Bearcat Ridge by Emerald Peak / 靠翡翠峯的熊狸脊

Bearcat Ridge the merciful one
Bearcat Ridge the merciful one

See more trip photos here.

After a successful trip to The Temple last weekend, this week I was back in the Glacier Peak Wilderness. Last summer, the pup and I went climbing Buckskin Mountain in the Entiat Meadows. Bearcat Ridge was also on the itinerary back then. But on day two, we hiked out on what felt like the hottest weekend in July. So I decided to save the climb for another day.

The Lowdown on Bearcat Ridge

Access: Entiat River Trailhead
Round Trip: 27 miles
Elevation Range: 3160′-7960′
Gear: helmet
GPS Track: available

Entiat River Trail

This trip was our third time hiking on the Entiat River Trail. The first time was two years ago when we climbed Choral Slam via Anthem Creek. We started walking at 5:15 AM in the hope of getting to camp on Milham Pass at a decent hour. So we could attempt the summit on day one. Besides, it was going to rain starting in the morning of day two.

After crossing Snow Brushy Creek, we hiked for another mile. We somehow missed the junction. So after backtracking a short distance, we followed a footpath up the gentle slopes. Eventually, we reconnected with the official trail and made our way up the drainage. Despite the fires in recent years, the path was in decent shape.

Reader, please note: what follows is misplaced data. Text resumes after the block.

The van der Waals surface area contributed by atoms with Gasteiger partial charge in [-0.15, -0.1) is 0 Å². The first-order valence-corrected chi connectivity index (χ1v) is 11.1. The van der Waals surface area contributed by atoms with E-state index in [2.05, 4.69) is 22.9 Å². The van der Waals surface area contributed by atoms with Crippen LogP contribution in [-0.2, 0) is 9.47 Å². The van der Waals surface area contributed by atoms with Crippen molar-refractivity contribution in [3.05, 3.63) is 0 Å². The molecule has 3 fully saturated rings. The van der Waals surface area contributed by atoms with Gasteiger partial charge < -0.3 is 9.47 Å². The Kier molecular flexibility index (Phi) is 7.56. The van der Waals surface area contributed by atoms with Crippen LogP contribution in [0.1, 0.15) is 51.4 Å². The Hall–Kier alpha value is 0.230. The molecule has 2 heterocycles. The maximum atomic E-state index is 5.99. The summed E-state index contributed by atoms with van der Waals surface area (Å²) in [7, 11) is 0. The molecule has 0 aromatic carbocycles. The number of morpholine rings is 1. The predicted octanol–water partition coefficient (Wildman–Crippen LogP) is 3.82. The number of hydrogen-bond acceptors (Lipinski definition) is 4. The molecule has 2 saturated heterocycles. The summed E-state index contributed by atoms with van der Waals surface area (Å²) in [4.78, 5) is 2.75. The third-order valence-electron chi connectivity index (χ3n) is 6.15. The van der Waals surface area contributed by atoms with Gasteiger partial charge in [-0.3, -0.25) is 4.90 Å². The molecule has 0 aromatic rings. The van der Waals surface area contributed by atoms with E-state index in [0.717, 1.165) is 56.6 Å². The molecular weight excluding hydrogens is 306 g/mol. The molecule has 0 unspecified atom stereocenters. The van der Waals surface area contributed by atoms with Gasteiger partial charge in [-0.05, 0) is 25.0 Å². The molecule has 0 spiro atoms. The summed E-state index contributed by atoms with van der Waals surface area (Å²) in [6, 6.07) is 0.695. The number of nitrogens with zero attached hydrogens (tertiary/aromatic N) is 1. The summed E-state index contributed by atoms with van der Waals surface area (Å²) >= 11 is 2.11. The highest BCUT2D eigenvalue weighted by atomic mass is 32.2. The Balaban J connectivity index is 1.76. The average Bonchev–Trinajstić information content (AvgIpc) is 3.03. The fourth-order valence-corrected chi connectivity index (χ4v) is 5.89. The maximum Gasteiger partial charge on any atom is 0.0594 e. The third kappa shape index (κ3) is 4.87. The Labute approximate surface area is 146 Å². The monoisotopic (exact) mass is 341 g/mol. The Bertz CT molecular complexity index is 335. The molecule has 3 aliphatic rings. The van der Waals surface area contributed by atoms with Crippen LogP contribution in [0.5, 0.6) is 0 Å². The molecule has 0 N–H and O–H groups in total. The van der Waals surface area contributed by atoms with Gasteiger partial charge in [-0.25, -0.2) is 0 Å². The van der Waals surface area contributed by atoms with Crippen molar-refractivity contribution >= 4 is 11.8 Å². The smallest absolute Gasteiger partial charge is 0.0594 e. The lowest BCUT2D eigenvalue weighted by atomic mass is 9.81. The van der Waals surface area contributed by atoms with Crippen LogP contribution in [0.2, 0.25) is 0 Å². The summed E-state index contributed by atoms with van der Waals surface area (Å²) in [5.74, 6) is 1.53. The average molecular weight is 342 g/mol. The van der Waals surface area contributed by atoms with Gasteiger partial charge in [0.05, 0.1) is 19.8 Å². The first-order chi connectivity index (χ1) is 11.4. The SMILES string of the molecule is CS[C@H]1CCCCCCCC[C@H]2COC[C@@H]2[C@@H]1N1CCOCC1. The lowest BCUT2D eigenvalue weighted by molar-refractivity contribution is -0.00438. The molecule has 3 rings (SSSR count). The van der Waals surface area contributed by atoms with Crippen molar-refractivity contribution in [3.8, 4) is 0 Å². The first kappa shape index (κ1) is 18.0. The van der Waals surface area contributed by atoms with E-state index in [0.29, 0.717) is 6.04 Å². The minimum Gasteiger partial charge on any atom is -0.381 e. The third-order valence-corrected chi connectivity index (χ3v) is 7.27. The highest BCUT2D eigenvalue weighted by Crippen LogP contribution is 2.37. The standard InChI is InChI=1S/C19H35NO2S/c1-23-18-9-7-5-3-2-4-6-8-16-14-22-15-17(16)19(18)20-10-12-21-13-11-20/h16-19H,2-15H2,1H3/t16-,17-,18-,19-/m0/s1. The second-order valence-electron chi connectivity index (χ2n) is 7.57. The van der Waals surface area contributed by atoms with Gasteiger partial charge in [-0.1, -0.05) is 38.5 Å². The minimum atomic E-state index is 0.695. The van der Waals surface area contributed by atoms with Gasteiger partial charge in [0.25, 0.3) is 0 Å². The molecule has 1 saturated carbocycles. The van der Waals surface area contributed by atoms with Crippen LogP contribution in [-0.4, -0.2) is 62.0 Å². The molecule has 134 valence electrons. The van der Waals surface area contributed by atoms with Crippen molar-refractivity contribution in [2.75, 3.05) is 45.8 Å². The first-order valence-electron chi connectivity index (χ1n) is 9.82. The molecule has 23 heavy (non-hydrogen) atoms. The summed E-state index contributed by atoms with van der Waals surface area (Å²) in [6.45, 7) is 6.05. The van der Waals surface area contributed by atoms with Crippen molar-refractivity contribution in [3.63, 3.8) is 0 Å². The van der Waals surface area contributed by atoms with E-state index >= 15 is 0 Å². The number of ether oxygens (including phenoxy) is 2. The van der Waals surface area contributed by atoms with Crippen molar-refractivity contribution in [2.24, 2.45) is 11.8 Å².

The first sighting of South Spectacle Butte
The first sighting of South Spectacle Butte

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Milham Pass

Upon entering the valley dispersed with charred trees, Saska Peak was the first to come into view. I first mistook it for Gopher Mountain until we were farther up in the drainage. The trail eventually dwindled as we hiked past the Borealis Pass junction. Shortly afterward, a couple of deer hunters waved at us from behind their hut. I waved back and then continued toward Milham Pass.

Valley views gradually faded higher up. Once we arrived on the woodsy pass at 6663′, with views to the northeast through a small opening. My goal for this trip was to climb Bearcat Ridge on day one if time allowed. That way we could avoid the rainfall on day two. After setting up the tent, I decided to go for it. But I hoped to come back to camp before dark.

Emerald Park Creek Basin
Emerald Park Creek Basin

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Pass 7316

Only the west ridge was visible from the pass. But the real high point of Bearcat Ridge was still in hiding. We first descended 600′ into the head of the lush Emerald Park Creek Basin. Then we left the trail at 6000′ and began the traverse through a large talus field. Before long, we were at the bottom of the west-trending gully off Pass 7316.

Getting up in the broad terrain took some time. We stayed on the right and avoided walking through the scree whenever possible. Higher up, I noticed the gully Eric mentioned in his report. It looked inviting, so I could see why one would attempt to go up that way. Instead, we veered southeast and slowly made it up to the pass. Views of Cardinal Peak and Emerald Peak were excellent.

The broad Pass 7316
The broad Pass 7316

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Bearcat Ridge Climb